Today’s guest post is by Paul Mayze.
The Gutenberg Press changed everything.
(Stick with me here…)
Before its invention, only the extremely wealthy could afford scribes to record the written word for them.
Suddenly, the written word was available to a much greater portion of the population.
There was an explosion of ideas.
Pamphleteers could write their thoughts, get them printed, and share them with the world.
Media was democratized.
And then, over time, pamphlets became newspapers, and companies bought those newspapers and other companies bought those companies, and…well, eventually we got the likes of William Randolph Hearst and Rupert Murdoch.
The Internet Changed Everything
(You can probably see where I’m going with this…)
Before its invention, only the extremely wealthy could afford to print, promote, and distribute their own newspapers. Suddenly, sharing the written word was available to a much greater portion of the population. There was an explosion of ideas. Bloggers could write their thoughts, publish them online, and share them with the world.
Media was modernized. And democratized.
The More Things Change…
As bloggers, we are used to the idea that we’re using a democratic platform accessible to just about anyone. We feel we have moved away from media ownership. I just wonder whether we are in danger of forgetting our ancestors have been here before.
We are already media owners of a sort. We own our blogs. We set the agenda and make editorial decisions. We determine which comments get published (if any), and reserve the right to pull the plug on the enterprise whenever we so choose.
In addition, thousands of the highest profile blogs we read every day are being incorporated into large media corporations, much the way smaller traditional media outlets were bought up and amalgamated in the past.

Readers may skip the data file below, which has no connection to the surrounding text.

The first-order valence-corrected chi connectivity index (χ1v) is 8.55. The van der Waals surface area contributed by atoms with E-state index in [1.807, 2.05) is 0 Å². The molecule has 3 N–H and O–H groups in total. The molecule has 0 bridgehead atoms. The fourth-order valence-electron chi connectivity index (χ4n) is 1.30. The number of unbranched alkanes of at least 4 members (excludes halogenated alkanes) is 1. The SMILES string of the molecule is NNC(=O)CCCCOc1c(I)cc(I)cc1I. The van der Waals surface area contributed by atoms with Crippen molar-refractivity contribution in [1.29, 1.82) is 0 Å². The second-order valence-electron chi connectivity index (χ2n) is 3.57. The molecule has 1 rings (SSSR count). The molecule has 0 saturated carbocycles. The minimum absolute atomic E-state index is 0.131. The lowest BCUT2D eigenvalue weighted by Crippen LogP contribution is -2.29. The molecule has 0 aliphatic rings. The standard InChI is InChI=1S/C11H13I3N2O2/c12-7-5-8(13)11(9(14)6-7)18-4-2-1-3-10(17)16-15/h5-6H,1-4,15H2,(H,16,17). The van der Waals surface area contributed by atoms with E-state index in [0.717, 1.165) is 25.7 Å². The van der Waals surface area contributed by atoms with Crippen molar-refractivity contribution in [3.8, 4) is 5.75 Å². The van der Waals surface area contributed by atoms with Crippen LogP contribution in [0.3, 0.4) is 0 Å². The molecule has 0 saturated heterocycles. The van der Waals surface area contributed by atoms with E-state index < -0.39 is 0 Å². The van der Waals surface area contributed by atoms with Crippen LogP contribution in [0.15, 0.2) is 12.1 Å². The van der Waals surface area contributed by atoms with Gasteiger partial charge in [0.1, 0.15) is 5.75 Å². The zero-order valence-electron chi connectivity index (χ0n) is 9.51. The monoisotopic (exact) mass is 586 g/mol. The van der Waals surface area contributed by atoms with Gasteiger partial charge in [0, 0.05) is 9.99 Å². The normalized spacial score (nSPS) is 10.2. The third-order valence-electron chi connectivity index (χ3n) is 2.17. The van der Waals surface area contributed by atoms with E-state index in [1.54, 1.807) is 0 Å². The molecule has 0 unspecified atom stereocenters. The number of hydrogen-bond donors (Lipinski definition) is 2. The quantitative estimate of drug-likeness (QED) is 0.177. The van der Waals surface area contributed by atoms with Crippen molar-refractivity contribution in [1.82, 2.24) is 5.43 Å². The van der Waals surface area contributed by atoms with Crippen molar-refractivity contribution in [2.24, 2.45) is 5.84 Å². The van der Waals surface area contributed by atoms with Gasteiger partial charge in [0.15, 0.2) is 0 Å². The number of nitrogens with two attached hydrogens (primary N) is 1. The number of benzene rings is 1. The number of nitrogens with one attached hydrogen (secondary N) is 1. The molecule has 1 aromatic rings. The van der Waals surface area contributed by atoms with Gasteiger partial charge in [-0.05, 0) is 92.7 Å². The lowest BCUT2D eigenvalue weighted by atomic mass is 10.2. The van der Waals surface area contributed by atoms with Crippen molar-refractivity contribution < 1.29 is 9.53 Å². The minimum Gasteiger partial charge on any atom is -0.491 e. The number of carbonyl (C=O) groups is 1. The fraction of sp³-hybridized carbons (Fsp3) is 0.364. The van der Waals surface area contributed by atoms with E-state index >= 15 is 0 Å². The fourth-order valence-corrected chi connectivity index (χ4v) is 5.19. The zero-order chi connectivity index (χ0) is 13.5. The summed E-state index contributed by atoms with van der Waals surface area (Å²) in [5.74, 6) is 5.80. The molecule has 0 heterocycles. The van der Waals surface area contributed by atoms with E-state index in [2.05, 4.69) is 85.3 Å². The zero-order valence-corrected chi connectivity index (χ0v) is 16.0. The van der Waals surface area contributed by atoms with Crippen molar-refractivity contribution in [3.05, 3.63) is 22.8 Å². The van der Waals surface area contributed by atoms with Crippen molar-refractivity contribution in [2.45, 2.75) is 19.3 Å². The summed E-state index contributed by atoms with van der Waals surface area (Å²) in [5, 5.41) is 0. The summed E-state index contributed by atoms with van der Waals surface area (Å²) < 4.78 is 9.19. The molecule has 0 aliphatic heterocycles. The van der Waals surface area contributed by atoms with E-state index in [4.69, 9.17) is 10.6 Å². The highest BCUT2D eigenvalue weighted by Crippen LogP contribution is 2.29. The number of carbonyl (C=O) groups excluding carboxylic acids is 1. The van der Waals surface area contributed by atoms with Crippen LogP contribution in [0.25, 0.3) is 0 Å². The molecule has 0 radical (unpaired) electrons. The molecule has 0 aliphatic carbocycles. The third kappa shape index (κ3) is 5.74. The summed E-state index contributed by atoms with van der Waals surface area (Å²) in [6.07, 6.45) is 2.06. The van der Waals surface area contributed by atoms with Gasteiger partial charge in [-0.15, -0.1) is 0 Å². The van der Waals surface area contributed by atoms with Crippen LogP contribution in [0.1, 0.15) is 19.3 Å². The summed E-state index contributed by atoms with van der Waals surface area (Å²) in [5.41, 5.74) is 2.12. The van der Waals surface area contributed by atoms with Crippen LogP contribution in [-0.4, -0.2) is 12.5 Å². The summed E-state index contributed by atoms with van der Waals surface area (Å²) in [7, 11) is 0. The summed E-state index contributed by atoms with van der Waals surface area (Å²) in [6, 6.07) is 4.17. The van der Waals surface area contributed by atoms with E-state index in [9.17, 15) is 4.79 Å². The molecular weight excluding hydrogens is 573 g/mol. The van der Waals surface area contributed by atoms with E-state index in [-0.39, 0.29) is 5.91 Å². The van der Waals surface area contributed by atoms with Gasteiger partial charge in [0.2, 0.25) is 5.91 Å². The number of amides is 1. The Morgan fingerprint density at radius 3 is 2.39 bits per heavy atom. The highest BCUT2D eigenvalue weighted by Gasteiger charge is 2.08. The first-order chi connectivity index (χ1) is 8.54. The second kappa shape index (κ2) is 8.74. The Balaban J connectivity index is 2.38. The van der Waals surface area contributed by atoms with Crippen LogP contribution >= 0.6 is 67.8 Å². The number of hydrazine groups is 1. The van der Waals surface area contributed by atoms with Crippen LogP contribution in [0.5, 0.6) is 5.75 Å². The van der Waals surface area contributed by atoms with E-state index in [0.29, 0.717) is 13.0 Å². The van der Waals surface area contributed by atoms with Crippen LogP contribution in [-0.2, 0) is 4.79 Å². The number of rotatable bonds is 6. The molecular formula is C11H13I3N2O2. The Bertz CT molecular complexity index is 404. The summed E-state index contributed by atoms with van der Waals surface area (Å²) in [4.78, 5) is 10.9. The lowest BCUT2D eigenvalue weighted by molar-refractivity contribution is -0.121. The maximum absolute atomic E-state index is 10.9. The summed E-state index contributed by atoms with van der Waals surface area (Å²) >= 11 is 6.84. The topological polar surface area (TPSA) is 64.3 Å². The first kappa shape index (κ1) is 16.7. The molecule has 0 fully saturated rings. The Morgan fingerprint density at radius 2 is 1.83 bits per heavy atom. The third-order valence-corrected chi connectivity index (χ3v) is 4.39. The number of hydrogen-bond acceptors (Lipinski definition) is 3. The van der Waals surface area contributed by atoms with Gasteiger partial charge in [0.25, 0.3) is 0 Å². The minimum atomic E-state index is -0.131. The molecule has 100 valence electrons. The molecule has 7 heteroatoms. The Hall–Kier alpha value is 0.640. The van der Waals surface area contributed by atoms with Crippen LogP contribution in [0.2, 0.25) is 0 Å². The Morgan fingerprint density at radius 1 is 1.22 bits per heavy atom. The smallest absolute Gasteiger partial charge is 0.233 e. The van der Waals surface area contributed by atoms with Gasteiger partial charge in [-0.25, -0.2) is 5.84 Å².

And while these corporations offer better distribution, promotion, and greater revenues from advertising, even with the best of intentions, corporate agendas do influence publishers, and that’s not ideal for either writers or readers.
So recently I’ve found myself obsessing over a single idea: What happens next?
My feeling is we will see the vast majority of readers consuming blogs that are owned directly or indirectly by new media empires. There will still be millions of independent blogs around, but each with very small circulations.
But it’s not what I want to see happen. I would like to see a more permanent democratization of media. I’m not sure what form that should take, but I am working with a team right now who are trying to figure it out (you can follow our efforts at Howwwl).
What do you think should happen next? Is there an alternative future to blog aggregation, or are new media corporations simply fulfilling a critical role in audience and revenue generation – just like they did with print? I’m looking forward to hearing from you in the comments.
Additional Note: Between print and the Internet there were, of course, other supposed ‘democratizing technologies,’ most notably the radio. If you’re interested in the topic, Tim Wu’s award-winning ‘The Master Switch’ is well worth a read.
Paul Mayze is co-founder of Howwwl.com, the new publishing and content discovery network. He was formerly COO of online game developer Monumental Games and has a background in technology communications. You can follow him on Twitter and connect with him on LinkedIn.